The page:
Rising marijuana use leaves tobacco in a cloud of smoke
After nearly a decade in decline, marijuana is making a strong comeback among high school students, with growing use and softening attitudes about the risk of smoking pot starting in eighth grade. For the first time since 1981, high school seniors reporting they had smoked marijuana in the last 30 days outnumbered those who said they smoked cigarettes.
The National Institute on Drug Abuse on Tuesday issued its 2010 “Monitoring the Future” survey--a yearly look at kids’ drug and tobacco use patterns and attitudes. The remarkable crossover of the lines for marijuana use and tobacco use is a victory for public-health campaigns aimed at stamping out cigarette smoking among teens. But the federal office that tracks illicit drug use said it is driven by an uptick in youth marijuana use that is broad-based and likely to continue.
In 2010, 21.4% of high school seniors said they had smoked pot in the month before, while 19.2% reported they were cigarette smokers. Twelfth graders who acknowledged the daily use of marijuana reached its highest point since the early 1980s, 6.1%, and the numbers of eighth- and 10th-graders smoking pot daily (1% and 3%, respectively) also rose in 2010 over the previous year. Those students’ attitudes about the risks of marijuana use have shown steady softening in recent years, suggesting to researchers that as eighth- and 10th-graders advance toward graduation, rates of pot-smoking will continue to climb.
Dr. Nora Volkow, director of NIDA, called the rise in daily use of marijuana particularly troubling, given that more frequent use, and by teens whose brains are still developing, has been shown to be more damaging to learning and memory than less frequent use. Daily users are also at far higher risk of developing dependency on marijuana and other drugs, she said. She said “one can only speculate at this point” about the cause of pot’s reversal, which began roughly three years ago after a decade of declining use.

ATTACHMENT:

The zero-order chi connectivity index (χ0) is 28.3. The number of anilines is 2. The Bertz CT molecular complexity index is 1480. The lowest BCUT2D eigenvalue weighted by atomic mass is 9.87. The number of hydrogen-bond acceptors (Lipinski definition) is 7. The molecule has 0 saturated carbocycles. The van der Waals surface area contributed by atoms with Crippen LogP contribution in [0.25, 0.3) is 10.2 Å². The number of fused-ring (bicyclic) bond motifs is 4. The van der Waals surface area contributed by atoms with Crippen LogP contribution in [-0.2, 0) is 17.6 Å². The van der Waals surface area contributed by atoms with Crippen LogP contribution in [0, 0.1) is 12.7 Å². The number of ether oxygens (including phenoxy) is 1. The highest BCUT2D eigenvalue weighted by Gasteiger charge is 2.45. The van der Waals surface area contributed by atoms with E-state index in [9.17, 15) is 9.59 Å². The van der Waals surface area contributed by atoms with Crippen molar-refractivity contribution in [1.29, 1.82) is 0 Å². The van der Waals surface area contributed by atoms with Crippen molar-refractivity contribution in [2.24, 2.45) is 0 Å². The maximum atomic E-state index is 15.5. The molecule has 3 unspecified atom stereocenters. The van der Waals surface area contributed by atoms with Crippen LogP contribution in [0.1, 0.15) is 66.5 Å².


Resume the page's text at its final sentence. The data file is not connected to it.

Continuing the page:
The Obama administration’s drug czar, R. Gil Kerlikowske, was not so reticent. Citing California’s Prop. 19 and other states’ consideration of medical marijuana measures, Kerliowske said that public debate has made marijuana appear less dangerous to younger Americans. “Calling marijuana smoked medicine is absolutely incorrect,” Kerlikowske said in a press conference to present the findings. Young people, he said, have taken the “wrong message” from the debate.
Attitudes toward the use of the club-drug Ecstasy also softened among eighth- and 10th-graders, as did use. Researchers called the increase an example of “generational forgetting,” in which a lull in use is followed by an uptick in use by younger people who were not exposed to anti-drug messages.
Seniors were a little less likely this year than last to report they had abused the prescription pain medication Vicodin (8% had done so in the previous year, vs. 9.7% in 2009), although illicit use of the opioid painkiller OxyContin held steady, and was up among 10th-graders. Twelfth-graders continued the nonmedical use of drugs prescribed for attention deficit disorder--about 6.5% acknowledged taking them in the last year, and roughly the same number used amphetamines.
Pot, however, outpaced all of those, with roughly 1 in 3 high school seniors reporting they have smoked marijuana in the last year. One in four 10th-graders smoked pot in the last year.
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